Many Americans were outraged when, in the wake of violent displays of white supremacy in Charlottesville, Va., President Trump failed to condemn white supremacy outright. But Ta-Nehisi Coates, author and national correspondent at The Atlantic, was not surprised by Trump’s weak response.

“I don’t know what people expected,” Coates tells Amy Goodman and Juan González in a new Democracy Now! interview. “The notion that Donald Trump … would come out and provide some sort of strong statement against white supremacy, I don’t know where that expectation comes from. He is who he said he was.”

In the interview, Coates delves into Trump’s “long history of racism … going back to the 1970s” and examines the “swagger and glory and the mythology of the old Confederacy” perpetuated by white supremacists today.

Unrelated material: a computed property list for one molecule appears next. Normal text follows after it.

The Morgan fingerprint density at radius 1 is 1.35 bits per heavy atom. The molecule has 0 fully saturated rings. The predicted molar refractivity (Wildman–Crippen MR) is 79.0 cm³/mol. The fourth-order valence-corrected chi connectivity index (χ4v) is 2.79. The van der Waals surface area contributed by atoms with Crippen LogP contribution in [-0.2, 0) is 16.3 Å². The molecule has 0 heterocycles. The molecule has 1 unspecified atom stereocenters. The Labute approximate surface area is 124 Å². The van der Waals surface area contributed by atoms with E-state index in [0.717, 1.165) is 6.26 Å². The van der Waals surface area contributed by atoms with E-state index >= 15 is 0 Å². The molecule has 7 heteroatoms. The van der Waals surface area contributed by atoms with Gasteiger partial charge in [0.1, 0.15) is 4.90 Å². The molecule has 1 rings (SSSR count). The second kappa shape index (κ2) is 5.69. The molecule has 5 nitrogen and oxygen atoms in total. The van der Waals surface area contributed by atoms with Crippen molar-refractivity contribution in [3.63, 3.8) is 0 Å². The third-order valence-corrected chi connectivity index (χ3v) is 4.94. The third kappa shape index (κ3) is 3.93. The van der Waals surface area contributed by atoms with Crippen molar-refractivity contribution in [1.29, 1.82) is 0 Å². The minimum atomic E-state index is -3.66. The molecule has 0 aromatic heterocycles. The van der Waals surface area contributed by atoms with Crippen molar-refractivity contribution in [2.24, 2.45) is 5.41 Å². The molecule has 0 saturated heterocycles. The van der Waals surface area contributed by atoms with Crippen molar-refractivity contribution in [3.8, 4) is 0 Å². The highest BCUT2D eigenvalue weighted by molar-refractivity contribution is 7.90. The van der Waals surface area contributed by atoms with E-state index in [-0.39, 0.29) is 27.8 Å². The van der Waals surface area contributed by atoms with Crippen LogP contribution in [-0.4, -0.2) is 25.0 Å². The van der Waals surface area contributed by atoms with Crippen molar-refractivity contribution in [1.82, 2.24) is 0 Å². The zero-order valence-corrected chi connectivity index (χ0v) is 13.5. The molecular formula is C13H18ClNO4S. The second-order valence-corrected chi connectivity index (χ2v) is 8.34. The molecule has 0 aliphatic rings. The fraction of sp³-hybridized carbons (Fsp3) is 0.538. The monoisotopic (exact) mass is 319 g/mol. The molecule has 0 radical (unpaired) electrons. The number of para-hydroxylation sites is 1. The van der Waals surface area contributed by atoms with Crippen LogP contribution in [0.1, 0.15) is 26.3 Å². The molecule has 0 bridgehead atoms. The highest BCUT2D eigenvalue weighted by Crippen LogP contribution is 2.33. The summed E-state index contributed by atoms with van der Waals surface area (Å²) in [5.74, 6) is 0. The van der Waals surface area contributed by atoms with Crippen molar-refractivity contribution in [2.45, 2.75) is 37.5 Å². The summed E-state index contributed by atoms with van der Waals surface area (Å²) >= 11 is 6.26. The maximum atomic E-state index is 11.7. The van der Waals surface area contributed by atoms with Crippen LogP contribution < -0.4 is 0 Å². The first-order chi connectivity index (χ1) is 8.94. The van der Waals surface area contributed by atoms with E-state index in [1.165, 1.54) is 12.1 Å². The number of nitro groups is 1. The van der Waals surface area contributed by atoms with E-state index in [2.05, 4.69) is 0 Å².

“We’re in a house of mirrors right now, where Jeff Sessions is the one who’s going to bring the white supremacists to justice—Jeff Sessions, who was denied a federal courtship, because, you know, it was thought that his proximity to the segregationists of Alabama was much too close. I have absolutely no faith, no more faith than one should have in foxes being appointed to guard the hen house,” Coates argues. “We elected a president who openly courted and openly activated the forces of white supremacy in this country in order to become president. We now have to live with the consequences of that. And I just—I don’t see much changing, certainly not in the next four years. I expect more of this, not less.”

Watch the interview in the player above, and find the full transcript on Democracy Now!

–Posted by Emma Niles.

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